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When God’s Ways Make No Sense, What Then?
Three Stories, Three Answers
More often now than earlier in my Christian life, I find myself asking three rather weighty questions, questions that fifty years of counseling have convinced me that many others are asking as well. Perhaps not out loud. The questions might be heard as evidence of little faith, maybe as questions that really shouldn’t be asked by Christians who trust Jesus to guide them through their lives.
But these are three questions that life will at some point nudge every honest Christian to ask.
Question 1: Why Must Suffering Play Such a Big Role in the Christian Life?
Shouldn’t a loving God protect us better than He does? Why does He disappoint us so often by doing nothing in response to some pretty important prayer requests? Life hurts, and God allows the source of our pain to remain. Why? We know suffering has its good purposes. Nothing else so effectively can expose a demanding spirit (“I’m entitled to better treatment!”) and prompt much-needed repentance. And the suffering of prolonged uncertainty over health issues and financial difficulties encourages deepened dependence on the God who is in control of tomorrow.
But can’t a serious Christian mature just as well in good times? Couldn’t whatever suffering that may be necessary for our spiritual formation be less severe and more quickly ended? Must so many go through so much? It doesn’t make sense.
Question 2: Why Must Failure Be Such an Ongoing Part of the Christian Life?
Paul saw himself as a wretched man, not before he was miraculously converted but afterward, when he was a seasoned, unusually mature follower of Jesus. In Romans 7:24, the Greek word Paul chose that we translate “wretched” (ESV) clearly implies that the great apostle continued to bear the weight of the enduring misery of human weakness. In his words, “I want to do what is right, but I can’t” (v. 18). So much for a sugarcoated understanding of a changed life. Paul was never free from sin—from sin’s penalty, yes, but not from sinning. Like all Christians today, Paul was not a slave to sin. The sin nature is no longer a master that Christians involuntarily obey. Until heaven, though, Christians struggle with sin’s appeal and too often yield.
Earlier in that same chapter, Paul told us that thanks to the gospel we can now live in the “new way of living in the Spirit” (v. 6). Does that mean it is possible for a Christian to harness the Spirit’s power so that recurring sin will no longer be a problem in life? As an old man, the apostle John looked back on his life and warned everyone that “If we claim we have no sin, we are only fooling ourselves and not living in the truth” (1 John 1:8). It seems God leads us through failure toward maturity, rather than doing whatever is needed for us to move past ongoing failure. What does gospel power mean in a Christian’s life? Shouldn’t it mean that when we want to do right, we reliably can? Apparently not! But why not? It doesn’t make sense.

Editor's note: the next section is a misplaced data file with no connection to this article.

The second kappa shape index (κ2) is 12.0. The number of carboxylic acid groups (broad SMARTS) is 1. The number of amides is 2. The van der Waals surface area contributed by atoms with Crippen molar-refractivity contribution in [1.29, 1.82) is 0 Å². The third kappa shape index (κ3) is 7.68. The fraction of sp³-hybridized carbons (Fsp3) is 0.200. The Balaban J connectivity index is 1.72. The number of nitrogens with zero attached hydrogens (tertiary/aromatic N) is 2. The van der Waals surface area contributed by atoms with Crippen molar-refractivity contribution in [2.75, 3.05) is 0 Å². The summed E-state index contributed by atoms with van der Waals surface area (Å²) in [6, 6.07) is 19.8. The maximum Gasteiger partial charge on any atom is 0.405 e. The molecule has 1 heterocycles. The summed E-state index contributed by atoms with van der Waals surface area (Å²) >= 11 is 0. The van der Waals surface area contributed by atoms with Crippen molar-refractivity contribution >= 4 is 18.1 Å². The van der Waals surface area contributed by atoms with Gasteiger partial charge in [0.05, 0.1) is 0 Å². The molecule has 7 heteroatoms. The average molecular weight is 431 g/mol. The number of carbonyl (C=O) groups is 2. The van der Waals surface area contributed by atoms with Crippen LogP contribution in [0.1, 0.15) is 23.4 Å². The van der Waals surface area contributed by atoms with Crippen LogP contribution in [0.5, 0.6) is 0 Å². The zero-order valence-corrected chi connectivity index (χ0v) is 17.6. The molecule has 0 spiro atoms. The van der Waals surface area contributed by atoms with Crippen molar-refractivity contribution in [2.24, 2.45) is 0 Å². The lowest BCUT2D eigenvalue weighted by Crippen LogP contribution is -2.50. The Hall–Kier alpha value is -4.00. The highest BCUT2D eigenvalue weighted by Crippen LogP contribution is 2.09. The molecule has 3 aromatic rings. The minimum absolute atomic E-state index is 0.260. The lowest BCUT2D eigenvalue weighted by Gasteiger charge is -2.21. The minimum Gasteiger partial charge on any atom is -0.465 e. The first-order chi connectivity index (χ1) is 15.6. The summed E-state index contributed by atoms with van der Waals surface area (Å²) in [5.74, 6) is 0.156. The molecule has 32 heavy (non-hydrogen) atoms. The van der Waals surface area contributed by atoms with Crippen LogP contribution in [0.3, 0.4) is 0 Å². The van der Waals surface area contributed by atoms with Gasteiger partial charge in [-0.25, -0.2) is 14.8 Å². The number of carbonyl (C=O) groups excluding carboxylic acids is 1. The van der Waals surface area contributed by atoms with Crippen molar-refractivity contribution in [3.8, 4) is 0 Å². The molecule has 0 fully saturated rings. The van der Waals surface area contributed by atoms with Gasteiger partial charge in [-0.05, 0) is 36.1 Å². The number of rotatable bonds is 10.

Question 3: How Are We to Respond to Seemingly Random Suffering with No Obvious Purpose and to Repeated Failure That We Try Hard to Resist but Sometimes Can’t?
I might have preferred to respond to the first two questions with easy-to-follow counsel. I could have written a book suggesting how Christians can routinely experience the presence of God with an intensity that reduces suffering into a short-lived anomaly in an otherwise happily blessed life. Perhaps the faithful practice of spiritual disciplines and contemplative prayer, both important ingredients in a Christian’s journey, would deliver pain-eclipsing joy into our lives. But a Christian journey is one that follows Christ, the man of sorrows who knew joy in the middle of pain.
Or I could highlight the requirement of obedience to Christ’s commands, and speak of the Spirit’s power that enables us to live without significant failure. But Scripture insists, and experience confirms, that we will suffer and sin. Hardship and failure (the latter more easily denied) are part of every Christian’s life. In line with the apostle John’s teaching about “fooling ourselves” and his own experience, Martin Luther wrote in his first thesis, “When our Lord and Master Jesus Christ said ‘Repent,’ he intended that the entire life of believers should be repentance.”
This third question must be asked by every Christian who wrestles with the first two, and it deserves a thoughtfully biblical response. That necessity prompted me to write this book.
A Christian’s Response to an Incomprehensible God
- Am I following the Lord? Or am I asking Him to follow me? Maybe I’m in danger of becoming a modern-day Jonah, feeling so disappointed and angry over God’s way of directing my life that I drop any pretense of being a God-follower.
Fifty years ago I began my doctoral program in clinical psychology. Before arriving on campus at the University of Illinois, I made a private decision to abandon Christianity. God wasn’t doing in me what I knew needed to be done. I had rededicated my life to Christ a dozen times during my teenage years and was still struggling with unabated lust, insecurity, jealousy, and personal ambition that had more to do with my dreams than God’s plan. Christianity as I knew it, and I was an orthodox evangelical, had failed me. I decided to give psychology a chance to help me figure out what was wrong and change me.
The adventure didn’t work out so well. Five years later I wore doctoral robes that were draped over a still lustful, insecure, jealous, and personally ambitious young man. I moved back to Christianity, convinced there was hope nowhere else. Five decades later I’m still wondering why God allows so much struggle in people’s lives and why He doesn’t arrange for failure to be a distant memory in the lives of His followers.
It’s hard to dismiss the thought: There must be a way—more fervent prayer? increased passion for ministry? faithful practice of spiritual disciplines?—to arrange for my senior years to be golden, with less struggle and more victory. Am I trying to maneuver God to bless me in ways I imagine a loving God would want to bless a man who has been following Him for more than sixty years now? Could I be worshiping a golden calf in my “Christian” efforts to arrange for golden years?